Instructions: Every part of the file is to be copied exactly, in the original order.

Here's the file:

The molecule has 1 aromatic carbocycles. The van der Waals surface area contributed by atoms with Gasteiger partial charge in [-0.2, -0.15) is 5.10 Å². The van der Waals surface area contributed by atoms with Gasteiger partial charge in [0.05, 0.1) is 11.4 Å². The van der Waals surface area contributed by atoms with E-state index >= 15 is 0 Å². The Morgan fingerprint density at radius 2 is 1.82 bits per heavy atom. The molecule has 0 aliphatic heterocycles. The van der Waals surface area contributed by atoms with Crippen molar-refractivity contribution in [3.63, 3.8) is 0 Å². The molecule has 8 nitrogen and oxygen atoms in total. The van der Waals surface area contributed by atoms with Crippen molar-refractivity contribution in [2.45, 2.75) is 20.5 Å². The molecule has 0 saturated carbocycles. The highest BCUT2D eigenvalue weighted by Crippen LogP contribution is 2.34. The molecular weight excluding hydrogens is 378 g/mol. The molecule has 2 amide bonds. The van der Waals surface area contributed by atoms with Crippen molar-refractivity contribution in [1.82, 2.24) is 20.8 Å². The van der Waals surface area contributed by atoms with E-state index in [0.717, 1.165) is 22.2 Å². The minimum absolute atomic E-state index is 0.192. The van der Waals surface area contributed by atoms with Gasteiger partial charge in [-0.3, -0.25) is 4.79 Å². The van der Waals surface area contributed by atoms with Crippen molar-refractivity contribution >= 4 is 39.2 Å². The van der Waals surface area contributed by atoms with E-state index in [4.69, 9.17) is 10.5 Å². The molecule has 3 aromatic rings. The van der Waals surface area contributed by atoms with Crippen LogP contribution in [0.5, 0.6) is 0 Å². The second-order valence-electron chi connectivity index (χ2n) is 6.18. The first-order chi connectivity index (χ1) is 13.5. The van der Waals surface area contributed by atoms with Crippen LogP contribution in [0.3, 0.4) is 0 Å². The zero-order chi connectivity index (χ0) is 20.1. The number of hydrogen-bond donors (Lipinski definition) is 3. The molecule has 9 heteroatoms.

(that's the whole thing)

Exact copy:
The molecule has 1 aromatic carbocycles. The van der Waals surface area contributed by atoms with Gasteiger partial charge in [-0.2, -0.15) is 5.10 Å². The van der Waals surface area contributed by atoms with Gasteiger partial charge in [0.05, 0.1) is 11.4 Å². The van der Waals surface area contributed by atoms with E-state index >= 15 is 0 Å². The Morgan fingerprint density at radius 2 is 1.82 bits per heavy atom. The molecule has 0 aliphatic heterocycles. The van der Waals surface area contributed by atoms with Crippen molar-refractivity contribution in [3.63, 3.8) is 0 Å². The molecule has 8 nitrogen and oxygen atoms in total. The van der Waals surface area contributed by atoms with Crippen molar-refractivity contribution in [2.45, 2.75) is 20.5 Å². The molecule has 0 saturated carbocycles. The highest BCUT2D eigenvalue weighted by Crippen LogP contribution is 2.34. The molecular weight excluding hydrogens is 378 g/mol. The molecule has 2 amide bonds. The van der Waals surface area contributed by atoms with Crippen molar-refractivity contribution in [1.82, 2.24) is 20.8 Å². The van der Waals surface area contributed by atoms with E-state index in [0.717, 1.165) is 22.2 Å². The minimum absolute atomic E-state index is 0.192. The van der Waals surface area contributed by atoms with Gasteiger partial charge in [-0.3, -0.25) is 4.79 Å². The van der Waals surface area contributed by atoms with Crippen molar-refractivity contribution >= 4 is 39.2 Å². The van der Waals surface area contributed by atoms with E-state index in [4.69, 9.17) is 10.5 Å². The molecule has 3 aromatic rings. The van der Waals surface area contributed by atoms with Crippen LogP contribution in [0.5, 0.6) is 0 Å². The second-order valence-electron chi connectivity index (χ2n) is 6.18. The first-order chi connectivity index (χ1) is 13.5. The van der Waals surface area contributed by atoms with Crippen LogP contribution in [0.3, 0.4) is 0 Å². The zero-order chi connectivity index (χ0) is 20.1. The number of hydrogen-bond donors (Lipinski definition) is 3. The molecule has 9 heteroatoms.